Hit Hard by Pandemic, Maryland’s Child Care Center Asks Legislators For Help – CBS Baltimore

ANNAPOLIS, Md. – Hundreds of child care centers across Maryland have closed since the COVID-19 pandemic began.

Thousands more are at risk of permanent closure, living on razor-thin margins as they turn to state legislators for help.

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That is the predicament Ruth Claytor knows all too well.

Claytor is the owner of Granny Annie Childcare & Learning Center, which has been operating in Pasadena for 18 years. She said the suddenness of the pandemic had put a huge strain on her business.

“In the meantime (federal loans), I had to put down $20,000 of my own money — actually, it was my mother’s money — to keep my business going because I couldn’t make the payments. salary,” she said. “We’re going to have to close.”

Claytor said Granny Annie’s had 63 kids enrolled and even more on the waiting list as the pandemic hit. That number dropped to just 14 children after she reopened. She said her staff of teachers had been reduced from 13 to 11, and that the teachers who were stuck around were all burned.

“Teachers are being stretched because of workforce shortages, not just in our region but across the country,” says Claytor.

Charging extra for services is not an option for Claytor, who said the parents she serves have difficulty making ends meet without any extra costs.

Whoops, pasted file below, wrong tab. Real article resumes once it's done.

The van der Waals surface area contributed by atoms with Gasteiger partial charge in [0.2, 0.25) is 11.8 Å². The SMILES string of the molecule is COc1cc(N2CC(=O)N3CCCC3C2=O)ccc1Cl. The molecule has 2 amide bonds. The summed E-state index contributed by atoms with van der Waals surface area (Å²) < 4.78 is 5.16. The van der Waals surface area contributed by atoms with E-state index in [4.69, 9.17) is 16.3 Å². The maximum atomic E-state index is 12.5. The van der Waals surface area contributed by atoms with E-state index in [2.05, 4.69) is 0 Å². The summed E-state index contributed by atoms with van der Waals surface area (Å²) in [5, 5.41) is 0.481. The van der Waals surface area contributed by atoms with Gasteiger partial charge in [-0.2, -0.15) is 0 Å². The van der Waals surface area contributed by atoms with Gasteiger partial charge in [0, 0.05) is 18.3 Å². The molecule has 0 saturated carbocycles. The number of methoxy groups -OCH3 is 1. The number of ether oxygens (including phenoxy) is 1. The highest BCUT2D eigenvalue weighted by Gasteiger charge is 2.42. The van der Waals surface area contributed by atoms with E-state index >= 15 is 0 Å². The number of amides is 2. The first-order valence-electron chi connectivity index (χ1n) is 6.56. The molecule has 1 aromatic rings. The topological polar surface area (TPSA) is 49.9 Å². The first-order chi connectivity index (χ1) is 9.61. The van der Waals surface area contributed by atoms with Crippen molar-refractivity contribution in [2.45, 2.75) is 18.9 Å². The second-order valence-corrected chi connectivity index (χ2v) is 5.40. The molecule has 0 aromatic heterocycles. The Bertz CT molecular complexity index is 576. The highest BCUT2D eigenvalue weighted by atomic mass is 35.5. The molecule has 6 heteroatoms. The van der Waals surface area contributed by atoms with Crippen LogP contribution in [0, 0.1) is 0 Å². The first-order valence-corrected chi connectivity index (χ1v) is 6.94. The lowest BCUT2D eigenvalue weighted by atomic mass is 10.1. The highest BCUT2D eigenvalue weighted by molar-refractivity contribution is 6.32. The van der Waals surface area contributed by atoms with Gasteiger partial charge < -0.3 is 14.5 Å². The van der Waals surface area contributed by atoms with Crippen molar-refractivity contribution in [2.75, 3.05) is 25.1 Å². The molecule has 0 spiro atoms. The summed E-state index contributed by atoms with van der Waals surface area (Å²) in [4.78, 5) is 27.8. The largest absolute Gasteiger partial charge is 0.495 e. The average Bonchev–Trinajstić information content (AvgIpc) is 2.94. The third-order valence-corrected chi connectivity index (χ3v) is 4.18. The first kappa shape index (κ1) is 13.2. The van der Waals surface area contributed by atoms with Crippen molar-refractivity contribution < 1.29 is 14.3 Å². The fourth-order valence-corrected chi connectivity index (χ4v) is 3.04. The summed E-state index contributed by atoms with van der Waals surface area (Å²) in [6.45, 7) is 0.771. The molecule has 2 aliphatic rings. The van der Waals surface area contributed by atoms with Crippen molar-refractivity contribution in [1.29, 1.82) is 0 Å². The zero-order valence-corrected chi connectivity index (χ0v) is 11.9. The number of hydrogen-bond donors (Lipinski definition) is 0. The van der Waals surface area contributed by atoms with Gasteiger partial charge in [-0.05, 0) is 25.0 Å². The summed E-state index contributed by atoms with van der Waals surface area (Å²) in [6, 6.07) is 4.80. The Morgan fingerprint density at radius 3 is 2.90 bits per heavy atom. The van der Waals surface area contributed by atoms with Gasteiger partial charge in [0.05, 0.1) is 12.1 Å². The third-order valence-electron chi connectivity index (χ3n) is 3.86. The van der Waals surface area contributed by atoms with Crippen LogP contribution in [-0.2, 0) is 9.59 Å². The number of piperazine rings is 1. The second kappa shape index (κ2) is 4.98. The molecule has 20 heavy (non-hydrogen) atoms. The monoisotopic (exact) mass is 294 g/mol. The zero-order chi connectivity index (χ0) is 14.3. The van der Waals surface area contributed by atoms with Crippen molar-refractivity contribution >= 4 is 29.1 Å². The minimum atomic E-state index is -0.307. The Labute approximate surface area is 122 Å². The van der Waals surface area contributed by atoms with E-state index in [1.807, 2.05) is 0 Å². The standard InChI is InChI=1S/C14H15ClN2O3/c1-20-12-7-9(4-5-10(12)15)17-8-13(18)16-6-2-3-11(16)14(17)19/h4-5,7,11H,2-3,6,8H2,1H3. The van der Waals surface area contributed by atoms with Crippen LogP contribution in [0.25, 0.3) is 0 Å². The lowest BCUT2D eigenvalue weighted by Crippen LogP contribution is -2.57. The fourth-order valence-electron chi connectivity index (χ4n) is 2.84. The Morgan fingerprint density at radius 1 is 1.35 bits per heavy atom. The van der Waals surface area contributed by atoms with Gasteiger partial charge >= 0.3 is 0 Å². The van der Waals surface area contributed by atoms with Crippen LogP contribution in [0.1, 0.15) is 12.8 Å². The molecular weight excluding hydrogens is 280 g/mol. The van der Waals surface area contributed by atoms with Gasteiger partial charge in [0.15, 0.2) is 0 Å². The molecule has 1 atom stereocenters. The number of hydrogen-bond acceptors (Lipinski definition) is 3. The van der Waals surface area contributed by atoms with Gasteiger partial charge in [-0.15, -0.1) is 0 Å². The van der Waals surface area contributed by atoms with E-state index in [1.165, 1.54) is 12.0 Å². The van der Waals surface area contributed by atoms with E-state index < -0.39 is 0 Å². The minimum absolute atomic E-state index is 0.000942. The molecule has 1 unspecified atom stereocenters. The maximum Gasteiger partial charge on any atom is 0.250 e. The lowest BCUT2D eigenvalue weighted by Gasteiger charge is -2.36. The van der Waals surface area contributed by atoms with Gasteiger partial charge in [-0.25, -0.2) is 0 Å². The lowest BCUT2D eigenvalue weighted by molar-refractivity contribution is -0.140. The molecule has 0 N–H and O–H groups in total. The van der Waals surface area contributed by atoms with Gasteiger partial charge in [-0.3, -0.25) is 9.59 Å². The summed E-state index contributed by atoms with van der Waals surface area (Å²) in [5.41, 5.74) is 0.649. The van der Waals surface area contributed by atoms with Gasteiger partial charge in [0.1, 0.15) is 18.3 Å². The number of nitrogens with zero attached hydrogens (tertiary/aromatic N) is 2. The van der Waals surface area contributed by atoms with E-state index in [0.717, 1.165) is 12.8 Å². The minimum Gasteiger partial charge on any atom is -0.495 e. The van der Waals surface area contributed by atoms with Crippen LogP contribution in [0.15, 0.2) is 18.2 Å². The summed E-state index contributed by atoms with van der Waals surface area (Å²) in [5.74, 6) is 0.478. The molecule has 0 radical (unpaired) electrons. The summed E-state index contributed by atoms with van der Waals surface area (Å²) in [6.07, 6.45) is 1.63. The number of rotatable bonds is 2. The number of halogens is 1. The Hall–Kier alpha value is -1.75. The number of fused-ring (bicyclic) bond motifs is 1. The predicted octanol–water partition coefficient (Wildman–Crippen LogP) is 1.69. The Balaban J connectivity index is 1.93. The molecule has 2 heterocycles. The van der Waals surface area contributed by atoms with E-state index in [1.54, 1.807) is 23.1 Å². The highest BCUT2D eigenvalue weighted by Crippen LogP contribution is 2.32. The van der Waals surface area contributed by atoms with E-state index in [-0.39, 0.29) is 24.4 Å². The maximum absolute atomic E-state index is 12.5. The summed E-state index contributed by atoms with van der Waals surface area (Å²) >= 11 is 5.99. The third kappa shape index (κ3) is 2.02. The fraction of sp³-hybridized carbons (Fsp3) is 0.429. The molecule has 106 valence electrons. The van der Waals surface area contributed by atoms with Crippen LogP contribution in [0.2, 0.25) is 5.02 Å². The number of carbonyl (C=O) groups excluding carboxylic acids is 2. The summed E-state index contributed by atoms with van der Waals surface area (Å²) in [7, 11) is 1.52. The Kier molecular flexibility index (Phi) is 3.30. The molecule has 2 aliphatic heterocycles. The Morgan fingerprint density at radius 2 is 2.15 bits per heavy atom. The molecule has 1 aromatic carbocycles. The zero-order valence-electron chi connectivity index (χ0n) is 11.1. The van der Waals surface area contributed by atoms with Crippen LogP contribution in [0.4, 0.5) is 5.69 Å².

Christina Peusch, executive director of the Maryland State Child Care Association, said parents in Maryland pay a heavy price for childcare.

“They pay 7% of their income, and Marylanders are paying more than 30% of their income for childcare,” she said.

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Peusch, an advocate for childcare centers, said the CARES Act, the American Rescue Plan Act and other statutes have helped, but for many, the money has come too late.

In Maryland, there were 8,000 child care facilities as of early 2020. Since then, more than 700 have closed, leaving the state with about 7,200 centers left.

State Controller Peter Franchot heard these concerns during a hearing held Wednesday afternoon. He said the state couldn’t figure out how to get federal money into the hands of small businesses.

Franchot called the Maryland Department of Education “underperforming,” saying childcare workers are the unsung heroes of the pandemic and should be treated accordingly.

“Without childcare, there is no real economy,” says Franchot. “We have to have people working so we can take care of their families.”

Some childcare centers want to see regulatory changes, such as some leniency measures for hiring due to staffing shortages. They want their workers to enjoy state benefits such as medical and dental insurance.

They also want to see tax credits and vouchers for struggling parents.

In Claytor’s view, the state should want to see daycare centers packed, so parents can keep working.

“Child care needs help,” she said. “We are important. The economy cannot function without childcare.”

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Franchot said he plans to present some of these needs to lawmakers when the legislative session begins in January. Hit Hard by Pandemic, Maryland’s Child Care Center Asks Legislators For Help – CBS Baltimore


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